1UOC di Pediatria, Presidio Ospedaliero “Sant’Antonio”, San Daniele del Friuli, Udine
2Servizio di Allergo-Pneumologia Pediatrica, Clinica Pediatrica, DPMSC, Università di Udine
Indirizzo per corrispondenza: firstname.lastname@example.org
Key words: Respiratory infections, Etiology, Human metapneumovirus, Human bocavirus, Simkania negevensis
Acute respiratory infections represent the most common disease during childhood in both developing and developed countries and although the majority of these infections are limited to the upper respiratory tract, lower respiratory tract infections are the main cause of morbidity, mortality and hospitalization in infancy all over the world. The etiology of respiratory infections often remains unknown, thus suggesting that unknown respiratory pathogens have existed for a long time, even though the negative findings and the variability in agent-specific incidence rates also depend on methodological differences of the published studies. Determining the etiology of these diseases is a problem in the pediatric age, because obtaining adequate samples for the microbiological detection is not often simple and many diagnostic tests are not always sensitive enough to identify the etiological agent. Recent progress in epidemiological research and in molecular biology, as the introduction of polymerase chain reaction performed on samples from the upper respiratory tract in which viruses and atypical bacteria are not commensal, has enabled the quick recognition and identification of many respiratory emerging pathogens. The present review firstly introduces some of the new recent respiratory pathogens, then focuses on three individual “emerging” and “new” viral and bacterial microorganisms, such as Simkania negevensis, human metapneumovirus and human bocavirus.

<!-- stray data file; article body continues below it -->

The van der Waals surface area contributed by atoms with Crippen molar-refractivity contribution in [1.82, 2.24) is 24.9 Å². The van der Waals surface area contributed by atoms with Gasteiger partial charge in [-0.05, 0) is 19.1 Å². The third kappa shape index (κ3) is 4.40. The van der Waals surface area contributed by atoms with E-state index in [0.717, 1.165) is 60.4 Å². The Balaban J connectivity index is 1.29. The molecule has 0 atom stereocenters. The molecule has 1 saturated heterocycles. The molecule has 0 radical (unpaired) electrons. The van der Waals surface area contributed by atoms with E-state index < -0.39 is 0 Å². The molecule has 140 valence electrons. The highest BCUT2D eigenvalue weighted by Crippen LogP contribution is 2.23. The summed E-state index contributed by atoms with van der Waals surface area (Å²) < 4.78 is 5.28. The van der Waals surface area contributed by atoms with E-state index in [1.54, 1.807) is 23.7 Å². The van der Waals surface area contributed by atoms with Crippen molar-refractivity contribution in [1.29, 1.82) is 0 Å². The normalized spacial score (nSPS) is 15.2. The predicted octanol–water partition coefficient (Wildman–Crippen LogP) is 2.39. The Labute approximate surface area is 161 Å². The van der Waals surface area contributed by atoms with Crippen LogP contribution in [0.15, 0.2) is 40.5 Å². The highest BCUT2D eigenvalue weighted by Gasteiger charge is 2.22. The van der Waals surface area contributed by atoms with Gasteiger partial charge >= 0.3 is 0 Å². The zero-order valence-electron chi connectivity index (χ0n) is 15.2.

Vuoi citare questo contributo?